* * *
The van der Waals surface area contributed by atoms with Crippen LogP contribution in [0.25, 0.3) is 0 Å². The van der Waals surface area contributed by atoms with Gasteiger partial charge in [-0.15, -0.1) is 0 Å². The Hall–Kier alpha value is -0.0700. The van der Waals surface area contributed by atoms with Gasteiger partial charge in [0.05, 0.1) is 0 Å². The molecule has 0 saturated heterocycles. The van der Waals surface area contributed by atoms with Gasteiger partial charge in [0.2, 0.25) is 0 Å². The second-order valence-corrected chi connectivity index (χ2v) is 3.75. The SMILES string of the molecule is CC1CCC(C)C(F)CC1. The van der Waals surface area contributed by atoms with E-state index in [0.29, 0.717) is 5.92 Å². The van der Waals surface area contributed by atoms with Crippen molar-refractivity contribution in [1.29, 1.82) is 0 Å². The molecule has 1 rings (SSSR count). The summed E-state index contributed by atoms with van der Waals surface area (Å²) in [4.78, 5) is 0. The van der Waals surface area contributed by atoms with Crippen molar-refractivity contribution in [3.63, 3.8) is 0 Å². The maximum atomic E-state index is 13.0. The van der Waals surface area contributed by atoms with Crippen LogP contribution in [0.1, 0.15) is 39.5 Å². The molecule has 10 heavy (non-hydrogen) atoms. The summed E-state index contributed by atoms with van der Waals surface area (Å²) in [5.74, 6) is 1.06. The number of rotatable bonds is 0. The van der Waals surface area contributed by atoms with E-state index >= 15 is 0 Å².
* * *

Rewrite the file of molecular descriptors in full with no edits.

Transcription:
The van der Waals surface area contributed by atoms with Crippen LogP contribution in [0.25, 0.3) is 0 Å². The van der Waals surface area contributed by atoms with Gasteiger partial charge in [-0.15, -0.1) is 0 Å². The Hall–Kier alpha value is -0.0700. The van der Waals surface area contributed by atoms with Gasteiger partial charge in [0.05, 0.1) is 0 Å². The molecule has 0 saturated heterocycles. The van der Waals surface area contributed by atoms with Gasteiger partial charge in [0.2, 0.25) is 0 Å². The second-order valence-corrected chi connectivity index (χ2v) is 3.75. The SMILES string of the molecule is CC1CCC(C)C(F)CC1. The van der Waals surface area contributed by atoms with E-state index in [0.29, 0.717) is 5.92 Å². The van der Waals surface area contributed by atoms with Crippen molar-refractivity contribution in [1.29, 1.82) is 0 Å². The molecule has 1 rings (SSSR count). The summed E-state index contributed by atoms with van der Waals surface area (Å²) in [4.78, 5) is 0. The van der Waals surface area contributed by atoms with Crippen molar-refractivity contribution in [3.63, 3.8) is 0 Å². The maximum atomic E-state index is 13.0. The van der Waals surface area contributed by atoms with Crippen LogP contribution in [0.1, 0.15) is 39.5 Å². The molecule has 10 heavy (non-hydrogen) atoms. The summed E-state index contributed by atoms with van der Waals surface area (Å²) in [5.74, 6) is 1.06. The number of rotatable bonds is 0. The van der Waals surface area contributed by atoms with E-state index >= 15 is 0 Å².